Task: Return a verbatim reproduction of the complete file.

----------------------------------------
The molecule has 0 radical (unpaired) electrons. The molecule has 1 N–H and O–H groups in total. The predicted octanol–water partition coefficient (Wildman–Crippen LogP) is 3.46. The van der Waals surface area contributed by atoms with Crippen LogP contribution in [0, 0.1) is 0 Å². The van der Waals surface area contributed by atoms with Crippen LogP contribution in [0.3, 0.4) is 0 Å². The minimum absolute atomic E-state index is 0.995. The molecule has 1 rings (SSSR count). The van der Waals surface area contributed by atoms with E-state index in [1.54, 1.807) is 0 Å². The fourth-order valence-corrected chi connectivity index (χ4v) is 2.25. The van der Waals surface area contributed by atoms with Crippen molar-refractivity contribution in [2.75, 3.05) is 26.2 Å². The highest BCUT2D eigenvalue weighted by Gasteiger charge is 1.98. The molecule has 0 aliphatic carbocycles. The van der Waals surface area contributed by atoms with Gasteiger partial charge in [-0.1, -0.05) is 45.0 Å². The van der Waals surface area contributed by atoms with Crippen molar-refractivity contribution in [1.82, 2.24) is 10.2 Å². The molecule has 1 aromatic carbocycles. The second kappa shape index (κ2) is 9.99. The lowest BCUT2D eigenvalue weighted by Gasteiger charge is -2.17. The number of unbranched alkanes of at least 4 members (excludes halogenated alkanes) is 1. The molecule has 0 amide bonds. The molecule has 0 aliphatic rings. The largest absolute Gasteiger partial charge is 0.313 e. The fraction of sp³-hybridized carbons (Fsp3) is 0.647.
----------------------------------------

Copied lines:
The molecule has 0 radical (unpaired) electrons. The molecule has 1 N–H and O–H groups in total. The predicted octanol–water partition coefficient (Wildman–Crippen LogP) is 3.46. The van der Waals surface area contributed by atoms with Crippen LogP contribution in [0, 0.1) is 0 Å². The van der Waals surface area contributed by atoms with Crippen LogP contribution in [0.3, 0.4) is 0 Å². The minimum absolute atomic E-state index is 0.995. The molecule has 1 rings (SSSR count). The van der Waals surface area contributed by atoms with E-state index in [1.54, 1.807) is 0 Å². The fourth-order valence-corrected chi connectivity index (χ4v) is 2.25. The van der Waals surface area contributed by atoms with Crippen molar-refractivity contribution in [2.75, 3.05) is 26.2 Å². The highest BCUT2D eigenvalue weighted by Gasteiger charge is 1.98. The molecule has 0 aliphatic carbocycles. The van der Waals surface area contributed by atoms with Gasteiger partial charge in [-0.1, -0.05) is 45.0 Å². The van der Waals surface area contributed by atoms with Crippen molar-refractivity contribution in [1.82, 2.24) is 10.2 Å². The molecule has 1 aromatic carbocycles. The second kappa shape index (κ2) is 9.99. The lowest BCUT2D eigenvalue weighted by Gasteiger charge is -2.17. The number of unbranched alkanes of at least 4 members (excludes halogenated alkanes) is 1. The molecule has 0 amide bonds. The molecule has 0 aliphatic rings. The largest absolute Gasteiger partial charge is 0.313 e. The fraction of sp³-hybridized carbons (Fsp3) is 0.647.